Invention Secrecy Act
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The Invention Secrecy Act of 1951 (Pub.L. 82–256, 66 Stat. 3, enacted February 1, 1952, codified at 35 U.S.C. ch. 17) is a body of United States federal law designed to prevent disclosure of new inventions and technologies that, in the opinion of selected federal agencies, present a possible threat to the national security of the United States.
The U.S. government has long sought to control the release of new technologies that might threaten the national defense and economic stability of the country. During World War I, Congress authorized the United States Patent and Trademark Office (PTO) to classify certain defense-related patents. This initial effort lasted only for the duration of that war but was reimposed in October 1941 in anticipation of the U.S. entry into World War II. Patent secrecy orders were initially intended to remain effective for two years, beginning on July 1, 1940, but were later extended for the duration of the war.
The Invention Secrecy Act of 1951 made such patent secrecy permanent, though the order to suppress any invention must be renewed each year (except during periods of declared war or national emergency). Under this Act, defense agencies provide the PTO with a classified list of sensitive technologies in the form of the "Patent Security Category Review List" (PSCRL). The decision to classify new inventions under this act is made by "defense agencies" as defined by the President. Generally, these agencies include the Army, Navy, Air Force, National Security Agency (NSA), Department of Energy, and NASA, but even the Justice Department has played this role.
A secrecy order bars the award of a patent, orders that the invention be kept secret, restricts the filing of foreign patents, and specifies procedures to prevent disclosure of ideas contained in the application. The only way an inventor can avoid the risk of such imposed secrecy is to forgo patent protection.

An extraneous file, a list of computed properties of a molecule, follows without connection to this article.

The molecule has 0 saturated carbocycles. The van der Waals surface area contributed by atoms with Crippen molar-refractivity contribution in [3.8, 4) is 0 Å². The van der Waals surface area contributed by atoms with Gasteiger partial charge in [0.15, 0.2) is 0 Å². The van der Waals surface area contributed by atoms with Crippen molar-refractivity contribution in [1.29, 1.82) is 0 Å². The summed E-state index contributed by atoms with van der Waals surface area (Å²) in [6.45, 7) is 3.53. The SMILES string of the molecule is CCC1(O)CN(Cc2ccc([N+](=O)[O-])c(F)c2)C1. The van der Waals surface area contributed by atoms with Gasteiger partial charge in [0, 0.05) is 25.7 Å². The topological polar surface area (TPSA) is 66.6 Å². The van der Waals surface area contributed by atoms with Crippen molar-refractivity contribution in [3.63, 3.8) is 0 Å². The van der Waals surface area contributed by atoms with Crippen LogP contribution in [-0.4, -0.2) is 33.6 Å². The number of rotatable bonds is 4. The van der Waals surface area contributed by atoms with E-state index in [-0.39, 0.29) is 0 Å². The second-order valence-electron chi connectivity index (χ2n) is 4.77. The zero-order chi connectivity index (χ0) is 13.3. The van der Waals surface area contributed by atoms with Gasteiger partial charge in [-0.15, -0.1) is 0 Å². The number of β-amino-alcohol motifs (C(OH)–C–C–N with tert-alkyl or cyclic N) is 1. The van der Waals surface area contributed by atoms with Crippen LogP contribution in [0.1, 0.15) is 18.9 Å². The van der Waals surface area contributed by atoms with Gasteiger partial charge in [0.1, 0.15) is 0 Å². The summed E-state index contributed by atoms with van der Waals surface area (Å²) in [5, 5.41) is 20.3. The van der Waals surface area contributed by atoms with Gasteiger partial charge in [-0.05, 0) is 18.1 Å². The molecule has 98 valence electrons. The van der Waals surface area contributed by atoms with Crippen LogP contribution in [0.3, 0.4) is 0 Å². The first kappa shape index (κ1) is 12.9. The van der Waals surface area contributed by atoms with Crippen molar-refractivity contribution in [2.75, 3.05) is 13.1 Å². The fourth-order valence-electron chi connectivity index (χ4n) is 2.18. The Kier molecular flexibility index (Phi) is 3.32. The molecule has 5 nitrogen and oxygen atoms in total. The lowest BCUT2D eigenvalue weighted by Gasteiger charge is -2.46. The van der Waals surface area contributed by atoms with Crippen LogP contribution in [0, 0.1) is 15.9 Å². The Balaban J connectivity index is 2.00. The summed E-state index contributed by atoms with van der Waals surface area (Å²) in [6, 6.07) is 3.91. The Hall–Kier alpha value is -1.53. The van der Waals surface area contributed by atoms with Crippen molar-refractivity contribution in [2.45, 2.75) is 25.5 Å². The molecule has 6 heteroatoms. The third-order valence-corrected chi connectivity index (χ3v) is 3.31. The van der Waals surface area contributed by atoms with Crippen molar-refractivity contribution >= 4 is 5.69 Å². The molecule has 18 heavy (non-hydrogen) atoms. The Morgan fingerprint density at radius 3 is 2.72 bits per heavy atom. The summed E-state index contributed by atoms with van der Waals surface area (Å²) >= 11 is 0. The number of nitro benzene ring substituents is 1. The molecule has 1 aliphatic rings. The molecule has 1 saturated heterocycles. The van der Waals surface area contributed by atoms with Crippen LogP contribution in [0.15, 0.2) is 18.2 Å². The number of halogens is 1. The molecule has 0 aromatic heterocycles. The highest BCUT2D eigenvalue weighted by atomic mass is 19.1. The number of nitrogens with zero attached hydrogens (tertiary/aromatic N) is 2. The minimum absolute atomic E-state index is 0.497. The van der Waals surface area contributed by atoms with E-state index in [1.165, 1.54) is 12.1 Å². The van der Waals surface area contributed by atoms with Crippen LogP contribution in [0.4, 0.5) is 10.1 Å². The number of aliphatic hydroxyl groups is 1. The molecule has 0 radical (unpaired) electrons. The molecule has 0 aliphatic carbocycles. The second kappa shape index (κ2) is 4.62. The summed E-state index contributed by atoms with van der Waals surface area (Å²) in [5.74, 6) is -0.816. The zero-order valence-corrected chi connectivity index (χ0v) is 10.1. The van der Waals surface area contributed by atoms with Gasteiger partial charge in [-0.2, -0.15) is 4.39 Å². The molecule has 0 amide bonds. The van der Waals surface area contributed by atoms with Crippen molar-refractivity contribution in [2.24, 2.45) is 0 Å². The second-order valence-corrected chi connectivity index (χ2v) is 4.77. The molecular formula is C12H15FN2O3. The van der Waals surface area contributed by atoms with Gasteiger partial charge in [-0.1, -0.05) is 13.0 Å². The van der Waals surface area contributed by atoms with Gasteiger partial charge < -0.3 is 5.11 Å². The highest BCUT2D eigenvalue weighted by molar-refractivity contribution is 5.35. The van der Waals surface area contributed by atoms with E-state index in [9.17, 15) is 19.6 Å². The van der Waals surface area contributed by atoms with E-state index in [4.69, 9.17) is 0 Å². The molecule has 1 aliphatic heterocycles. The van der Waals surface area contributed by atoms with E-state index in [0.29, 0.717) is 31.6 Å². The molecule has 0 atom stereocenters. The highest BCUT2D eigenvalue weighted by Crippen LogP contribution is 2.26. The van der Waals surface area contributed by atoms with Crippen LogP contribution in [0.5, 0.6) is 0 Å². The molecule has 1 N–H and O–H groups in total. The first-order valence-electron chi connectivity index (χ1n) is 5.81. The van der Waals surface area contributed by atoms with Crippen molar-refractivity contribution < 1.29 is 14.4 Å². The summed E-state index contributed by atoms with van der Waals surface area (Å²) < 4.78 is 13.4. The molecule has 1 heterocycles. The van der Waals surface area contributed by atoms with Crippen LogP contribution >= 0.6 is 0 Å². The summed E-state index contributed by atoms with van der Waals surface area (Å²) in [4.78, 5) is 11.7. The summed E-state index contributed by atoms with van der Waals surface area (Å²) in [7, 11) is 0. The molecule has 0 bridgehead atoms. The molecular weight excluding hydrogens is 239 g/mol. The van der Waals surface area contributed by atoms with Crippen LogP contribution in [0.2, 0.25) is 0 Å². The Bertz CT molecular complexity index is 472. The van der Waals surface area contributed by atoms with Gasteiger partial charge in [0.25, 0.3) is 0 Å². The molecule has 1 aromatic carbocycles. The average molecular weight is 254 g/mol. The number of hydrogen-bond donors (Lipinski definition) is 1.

By the end of fiscal year 1991, the number of patent secrecy orders stood at 6,193. Many such orders were imposed on individuals and organizations working without government support. This number shrank for each fiscal year thereafter, until 2002. Since 2002, the number of secrecy orders has grown, with 5,002 secrecy orders in effect at the end of fiscal year 2007.
The types of inventions classified under this Act are themselves secret, but most of the inventions which are now no longer secret but once were secret have been in areas with high military significance, such as cryptography and weapons development.
- Title 35, Chapter 17 of the U.S. Code--full text of the Act from the Legal Information Institute
- Invention Secrecy, from the Federation of American Scientists
- Foerstel, Herbert N., Secret Science: Federal Control of American Science and Technology. Westport: Praeger, 1993, pp. 165–172.
- "Invention Secrecy Still Going Strong," Secrecy & Government Bulletin, May 1993, p. 2.